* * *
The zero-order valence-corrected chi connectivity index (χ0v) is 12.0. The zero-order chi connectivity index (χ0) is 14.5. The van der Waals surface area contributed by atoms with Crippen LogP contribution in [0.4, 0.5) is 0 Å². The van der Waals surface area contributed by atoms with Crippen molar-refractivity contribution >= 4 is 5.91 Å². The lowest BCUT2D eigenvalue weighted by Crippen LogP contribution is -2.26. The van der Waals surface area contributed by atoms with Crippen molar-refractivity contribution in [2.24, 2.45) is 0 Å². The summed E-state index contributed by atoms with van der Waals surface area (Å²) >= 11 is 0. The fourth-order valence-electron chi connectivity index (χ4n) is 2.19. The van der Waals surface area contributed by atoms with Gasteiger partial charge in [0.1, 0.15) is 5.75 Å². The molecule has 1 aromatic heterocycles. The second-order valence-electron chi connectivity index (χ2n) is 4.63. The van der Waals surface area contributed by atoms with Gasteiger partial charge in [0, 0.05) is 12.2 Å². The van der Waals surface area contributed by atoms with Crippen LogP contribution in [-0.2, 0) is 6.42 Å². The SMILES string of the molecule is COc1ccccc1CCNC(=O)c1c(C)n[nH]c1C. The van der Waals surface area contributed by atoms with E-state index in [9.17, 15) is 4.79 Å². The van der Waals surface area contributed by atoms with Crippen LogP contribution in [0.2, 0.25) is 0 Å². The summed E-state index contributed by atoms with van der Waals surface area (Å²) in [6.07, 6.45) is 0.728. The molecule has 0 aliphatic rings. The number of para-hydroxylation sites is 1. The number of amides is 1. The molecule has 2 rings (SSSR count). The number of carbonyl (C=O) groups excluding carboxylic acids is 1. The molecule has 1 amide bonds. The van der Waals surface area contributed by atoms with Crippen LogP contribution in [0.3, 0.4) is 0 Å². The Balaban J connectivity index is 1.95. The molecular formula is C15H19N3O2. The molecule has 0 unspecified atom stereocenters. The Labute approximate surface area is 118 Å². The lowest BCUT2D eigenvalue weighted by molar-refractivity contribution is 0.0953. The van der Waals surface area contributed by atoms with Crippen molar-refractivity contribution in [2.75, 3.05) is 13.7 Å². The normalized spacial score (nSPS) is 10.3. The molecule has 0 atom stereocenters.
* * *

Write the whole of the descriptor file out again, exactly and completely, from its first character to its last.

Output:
The zero-order valence-corrected chi connectivity index (χ0v) is 12.0. The zero-order chi connectivity index (χ0) is 14.5. The van der Waals surface area contributed by atoms with Crippen LogP contribution in [0.4, 0.5) is 0 Å². The van der Waals surface area contributed by atoms with Crippen molar-refractivity contribution >= 4 is 5.91 Å². The lowest BCUT2D eigenvalue weighted by Crippen LogP contribution is -2.26. The van der Waals surface area contributed by atoms with Crippen molar-refractivity contribution in [2.24, 2.45) is 0 Å². The summed E-state index contributed by atoms with van der Waals surface area (Å²) >= 11 is 0. The fourth-order valence-electron chi connectivity index (χ4n) is 2.19. The van der Waals surface area contributed by atoms with Gasteiger partial charge in [0.1, 0.15) is 5.75 Å². The molecule has 1 aromatic heterocycles. The second-order valence-electron chi connectivity index (χ2n) is 4.63. The van der Waals surface area contributed by atoms with Gasteiger partial charge in [0, 0.05) is 12.2 Å². The van der Waals surface area contributed by atoms with Crippen LogP contribution in [-0.2, 0) is 6.42 Å². The SMILES string of the molecule is COc1ccccc1CCNC(=O)c1c(C)n[nH]c1C. The van der Waals surface area contributed by atoms with E-state index in [9.17, 15) is 4.79 Å². The van der Waals surface area contributed by atoms with Crippen LogP contribution in [0.2, 0.25) is 0 Å². The summed E-state index contributed by atoms with van der Waals surface area (Å²) in [6.07, 6.45) is 0.728. The molecule has 0 aliphatic rings. The number of para-hydroxylation sites is 1. The number of amides is 1. The molecule has 2 rings (SSSR count). The number of carbonyl (C=O) groups excluding carboxylic acids is 1. The molecule has 1 amide bonds. The van der Waals surface area contributed by atoms with Crippen LogP contribution in [0.3, 0.4) is 0 Å². The Balaban J connectivity index is 1.95. The molecular formula is C15H19N3O2. The molecule has 0 unspecified atom stereocenters. The Labute approximate surface area is 118 Å². The lowest BCUT2D eigenvalue weighted by molar-refractivity contribution is 0.0953. The van der Waals surface area contributed by atoms with Crippen molar-refractivity contribution in [2.75, 3.05) is 13.7 Å². The normalized spacial score (nSPS) is 10.3. The molecule has 0 atom stereocenters.